I learned something new and beautiful today and I want to to share it with others. Please take 8 mins and watch the video below. It brings musical knowledge as well as spiritual growth. What a truly amazing God we serve.
Having the ability to cook without worrying about falling has helped me feel more confident. Using my LifeGlider has given me the use of my hands while having better balance. I have always enjoyed cooking for my family, but when I lost proprioception and balance it was almost impossible to stand and cook using a regular walker because I had to constantly had look a my legs/feet so that my brain could register where my legs were at all times otherwise any slight weight shift would send me falling. So blessed to have found a great device that allows me to stand up straight, walk more correctly all the while being safe.
Hospice is a belief in specialized care. This viewpoint accepts death as the final stage of life. Hospice care is end-of-life care or palliative care which is provided by health professionals. Palliative care is treatment to help relieve disease-related symptoms, but not cure the disease; its main purpose is to improve your quality of life.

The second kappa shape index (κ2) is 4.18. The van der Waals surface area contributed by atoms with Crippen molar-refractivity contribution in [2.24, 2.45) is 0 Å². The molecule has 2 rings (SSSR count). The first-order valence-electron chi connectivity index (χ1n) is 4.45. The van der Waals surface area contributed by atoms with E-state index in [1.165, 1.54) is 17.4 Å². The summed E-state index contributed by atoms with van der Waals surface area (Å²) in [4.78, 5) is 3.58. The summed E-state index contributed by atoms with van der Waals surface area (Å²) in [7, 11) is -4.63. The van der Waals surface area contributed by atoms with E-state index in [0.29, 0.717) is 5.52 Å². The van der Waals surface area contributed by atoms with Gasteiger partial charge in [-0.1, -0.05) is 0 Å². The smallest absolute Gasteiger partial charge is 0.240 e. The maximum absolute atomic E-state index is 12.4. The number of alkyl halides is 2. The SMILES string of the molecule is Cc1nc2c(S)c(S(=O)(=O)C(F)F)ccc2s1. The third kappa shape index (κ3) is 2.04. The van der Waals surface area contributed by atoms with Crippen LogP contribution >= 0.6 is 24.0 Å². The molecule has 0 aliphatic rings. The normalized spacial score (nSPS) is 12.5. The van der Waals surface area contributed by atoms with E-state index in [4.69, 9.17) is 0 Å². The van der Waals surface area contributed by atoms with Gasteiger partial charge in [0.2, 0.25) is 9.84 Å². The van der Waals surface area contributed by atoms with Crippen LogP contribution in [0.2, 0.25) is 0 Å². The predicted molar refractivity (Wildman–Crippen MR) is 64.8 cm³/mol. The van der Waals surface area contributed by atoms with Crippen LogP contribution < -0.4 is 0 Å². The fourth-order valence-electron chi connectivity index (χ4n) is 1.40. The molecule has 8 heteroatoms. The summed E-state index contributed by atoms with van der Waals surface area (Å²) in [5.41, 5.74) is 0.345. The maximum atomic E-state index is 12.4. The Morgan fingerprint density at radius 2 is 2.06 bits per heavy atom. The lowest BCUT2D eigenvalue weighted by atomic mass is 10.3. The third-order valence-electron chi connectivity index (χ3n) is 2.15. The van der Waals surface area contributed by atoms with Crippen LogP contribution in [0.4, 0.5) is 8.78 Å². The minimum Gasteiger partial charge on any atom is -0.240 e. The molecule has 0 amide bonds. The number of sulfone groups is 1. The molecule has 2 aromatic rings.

The goal of hospice is to allow patients to continue an alert, pain-free life and to manage other symptoms so that their last days may be spent with dignity and quality, surrounded by their loved ones. Hospice affirms life and does not accelerate or postpone death. Hospice provides humane and compassionate care for patients in the last phases of incurable disease so that the person may live as fully and comfortable as possible. The person may have lived a long life, but they deserve to be afforded dignity and compassion. Our elder population often gets over-looked when it comes time to let them complete the life cycle.
In order for a patient to be placed in hospice they must have a terminal illness such as cancer or an end-stage diagnosis. They must also be expected to live 6 months or less. In the elder population the patient usually has an end-stage diagnosis of dementia, Alzheimer’s, cardiac, renal insufficiency, or debility. Of course, there are other diagnoses, but these are the most common.